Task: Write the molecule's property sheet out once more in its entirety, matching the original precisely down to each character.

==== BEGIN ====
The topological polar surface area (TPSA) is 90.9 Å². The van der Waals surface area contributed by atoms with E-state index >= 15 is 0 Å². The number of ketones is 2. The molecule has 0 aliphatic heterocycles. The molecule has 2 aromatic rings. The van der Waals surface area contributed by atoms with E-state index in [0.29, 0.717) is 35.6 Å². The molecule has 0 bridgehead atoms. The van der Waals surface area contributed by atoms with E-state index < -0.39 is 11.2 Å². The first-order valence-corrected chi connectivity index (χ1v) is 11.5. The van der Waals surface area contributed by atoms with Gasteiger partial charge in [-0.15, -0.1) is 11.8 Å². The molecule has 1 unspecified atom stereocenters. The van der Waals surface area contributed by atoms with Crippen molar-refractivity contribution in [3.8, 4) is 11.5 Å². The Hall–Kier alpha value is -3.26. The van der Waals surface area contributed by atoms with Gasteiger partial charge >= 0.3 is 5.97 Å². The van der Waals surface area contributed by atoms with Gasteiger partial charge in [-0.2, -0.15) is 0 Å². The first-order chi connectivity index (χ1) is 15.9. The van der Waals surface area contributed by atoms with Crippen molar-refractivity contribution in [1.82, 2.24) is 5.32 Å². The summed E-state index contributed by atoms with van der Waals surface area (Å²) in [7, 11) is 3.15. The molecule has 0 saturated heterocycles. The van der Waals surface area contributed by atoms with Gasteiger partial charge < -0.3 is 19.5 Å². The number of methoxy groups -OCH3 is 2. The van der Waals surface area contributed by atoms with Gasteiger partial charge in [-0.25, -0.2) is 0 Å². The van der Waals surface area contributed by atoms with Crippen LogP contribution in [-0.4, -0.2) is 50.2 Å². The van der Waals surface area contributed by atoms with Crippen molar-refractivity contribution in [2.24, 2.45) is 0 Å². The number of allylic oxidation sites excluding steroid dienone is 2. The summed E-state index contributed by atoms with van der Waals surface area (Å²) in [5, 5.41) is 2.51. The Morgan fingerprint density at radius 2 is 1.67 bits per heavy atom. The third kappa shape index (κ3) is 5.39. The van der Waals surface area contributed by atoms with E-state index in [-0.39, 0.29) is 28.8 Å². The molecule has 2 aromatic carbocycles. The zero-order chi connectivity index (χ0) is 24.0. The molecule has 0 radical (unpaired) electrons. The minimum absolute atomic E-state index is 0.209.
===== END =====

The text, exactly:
The topological polar surface area (TPSA) is 90.9 Å². The van der Waals surface area contributed by atoms with E-state index >= 15 is 0 Å². The number of ketones is 2. The molecule has 0 aliphatic heterocycles. The molecule has 2 aromatic rings. The van der Waals surface area contributed by atoms with E-state index in [0.29, 0.717) is 35.6 Å². The molecule has 0 bridgehead atoms. The van der Waals surface area contributed by atoms with E-state index < -0.39 is 11.2 Å². The first-order valence-corrected chi connectivity index (χ1v) is 11.5. The van der Waals surface area contributed by atoms with Gasteiger partial charge in [-0.15, -0.1) is 11.8 Å². The molecule has 1 unspecified atom stereocenters. The van der Waals surface area contributed by atoms with Crippen molar-refractivity contribution in [3.8, 4) is 11.5 Å². The Hall–Kier alpha value is -3.26. The van der Waals surface area contributed by atoms with Gasteiger partial charge >= 0.3 is 5.97 Å². The van der Waals surface area contributed by atoms with Gasteiger partial charge in [-0.2, -0.15) is 0 Å². The first-order chi connectivity index (χ1) is 15.9. The van der Waals surface area contributed by atoms with Crippen molar-refractivity contribution in [1.82, 2.24) is 5.32 Å². The summed E-state index contributed by atoms with van der Waals surface area (Å²) in [7, 11) is 3.15. The molecule has 0 saturated heterocycles. The van der Waals surface area contributed by atoms with Gasteiger partial charge < -0.3 is 19.5 Å². The number of methoxy groups -OCH3 is 2. The van der Waals surface area contributed by atoms with Gasteiger partial charge in [-0.25, -0.2) is 0 Å². The van der Waals surface area contributed by atoms with Crippen LogP contribution in [-0.4, -0.2) is 50.2 Å². The van der Waals surface area contributed by atoms with Crippen molar-refractivity contribution in [2.24, 2.45) is 0 Å². The number of allylic oxidation sites excluding steroid dienone is 2. The summed E-state index contributed by atoms with van der Waals surface area (Å²) in [5, 5.41) is 2.51. The Morgan fingerprint density at radius 2 is 1.67 bits per heavy atom. The third kappa shape index (κ3) is 5.39. The van der Waals surface area contributed by atoms with E-state index in [-0.39, 0.29) is 28.8 Å². The molecule has 2 aromatic carbocycles. The zero-order chi connectivity index (χ0) is 24.0. The molecule has 0 radical (unpaired) electrons. The minimum absolute atomic E-state index is 0.209.